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February 10 2011

19:42

Basetrack in Limbo as Embeds Removed Due to Map Concerns

Over the weekend we learned that someone, somewhere, decided that Basetrack's journalists would have to go. So after we posted up the letter, we scratched our heads and wondered why. Actually, we're still wondering, especially since we received this note from the Marine Corps public affairs office in Afghanistan:

Teru,

Good chatting with you.  As discussed, we very much appreciate the Knight Foundation's efforts in highlighting the important work of our Marines and Sailors of First Battalion, Eighth Marines over the past six months in Helmand Province, Afghanistan.  Your team has not been disembedded; media ground rules were not violated.  Instead, the unit made the decision to not entertain the next team of Basetrack.org members, since many of the Marines and Sailors were beginning turnover preparation for redeployment.  There had been concerns by a number of individuals on the use of online maps to portray service members' positions.  I understand that you deliberately off-set actual locations in order to safeguard force protection.  Additionally, First Battalion, Eight Marines' Executive Officer (Maj Ansel) verified each post to basetrack.org. 

This close partnership between the command's leadership and Knight Foundation members is important to note.  While most media embeds last only two weeks, this unit committed to assisting with this project in order to better connect the public to what their service members are doing each day in Afghanistan. 

I think the project was incredibly worthwhile and the relationships you forged with our Marines and Sailors impressive; I heard nothing but positive things from the unit. 

Please know that the unit is hoping you will attend their homecoming.  Also, we welcome you back to Regional Command Southwest and Helmand Province in the future.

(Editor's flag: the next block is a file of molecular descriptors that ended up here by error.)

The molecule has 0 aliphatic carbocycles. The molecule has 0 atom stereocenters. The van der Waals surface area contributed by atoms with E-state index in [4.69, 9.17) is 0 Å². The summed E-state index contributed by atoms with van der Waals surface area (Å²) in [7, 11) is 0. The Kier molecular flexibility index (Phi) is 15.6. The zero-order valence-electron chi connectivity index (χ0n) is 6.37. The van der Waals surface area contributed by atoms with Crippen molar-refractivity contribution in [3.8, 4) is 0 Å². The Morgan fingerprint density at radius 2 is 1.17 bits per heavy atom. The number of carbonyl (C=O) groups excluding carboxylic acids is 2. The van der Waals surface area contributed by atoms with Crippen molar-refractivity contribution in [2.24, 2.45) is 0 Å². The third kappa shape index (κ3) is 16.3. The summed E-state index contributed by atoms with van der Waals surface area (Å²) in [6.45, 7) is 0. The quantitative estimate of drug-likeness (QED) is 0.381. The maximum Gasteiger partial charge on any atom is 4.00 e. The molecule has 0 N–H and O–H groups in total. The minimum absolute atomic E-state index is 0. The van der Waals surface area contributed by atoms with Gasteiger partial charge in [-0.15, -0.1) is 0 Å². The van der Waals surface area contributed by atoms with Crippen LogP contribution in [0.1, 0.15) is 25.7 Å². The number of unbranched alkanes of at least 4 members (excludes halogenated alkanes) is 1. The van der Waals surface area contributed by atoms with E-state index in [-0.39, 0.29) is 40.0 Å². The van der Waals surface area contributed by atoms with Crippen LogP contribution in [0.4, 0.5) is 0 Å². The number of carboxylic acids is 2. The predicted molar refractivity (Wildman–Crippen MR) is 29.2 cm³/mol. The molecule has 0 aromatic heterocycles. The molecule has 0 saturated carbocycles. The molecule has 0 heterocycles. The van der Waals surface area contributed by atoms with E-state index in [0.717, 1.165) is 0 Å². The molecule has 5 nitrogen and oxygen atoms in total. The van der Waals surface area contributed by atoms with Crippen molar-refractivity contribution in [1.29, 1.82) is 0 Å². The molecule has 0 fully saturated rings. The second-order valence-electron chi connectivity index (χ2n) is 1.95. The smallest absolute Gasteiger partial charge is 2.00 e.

Regards,
Gabrielle M. Chapin
Major, U.S. Marine Corps
Director, Regional Command Southwest Public Affairs
First Marine Expeditionary Force (FWD)
Camp Leatherneck, Afghanistan

Not Sure of Next Steps

The public head-scratching continued on our Facebook page and through interviews with PRI's The World and elsewhere.

Some of the comments were touching:

To be honest not sure what y'all do..but I do know that my brother is in the Marines and we haven't seen him in a very long time...and I see my mother posting on here and even called me when you did a wonderful piece on him...since you make my mother smile and bring those happy tears to her eyes I thank you...We love you Nenish..come home safe to us and my prayers go out to the basetrack family and all those involved...

Some were heated, particularly when discussing Operational Security and legitimate safety concerns.

Some were just confused. The most interesting thing about the project is watching the audience -- a very small, but committed and diverse group of people -- grapple with the complexities and nuances of a very difficult subject, war, that is also incredibly personal. If you had told me a year ago that I would be discussing the The Hidden War: a Russian journalist's account of the Soviet War in Afghanistan with a group of civilians, who asked probing, complex questions about the policy in Afghanistan that puts most of the public debate I've seen on television or read in a newspaper or heard on the radio to shame, I wouldn't have believed you.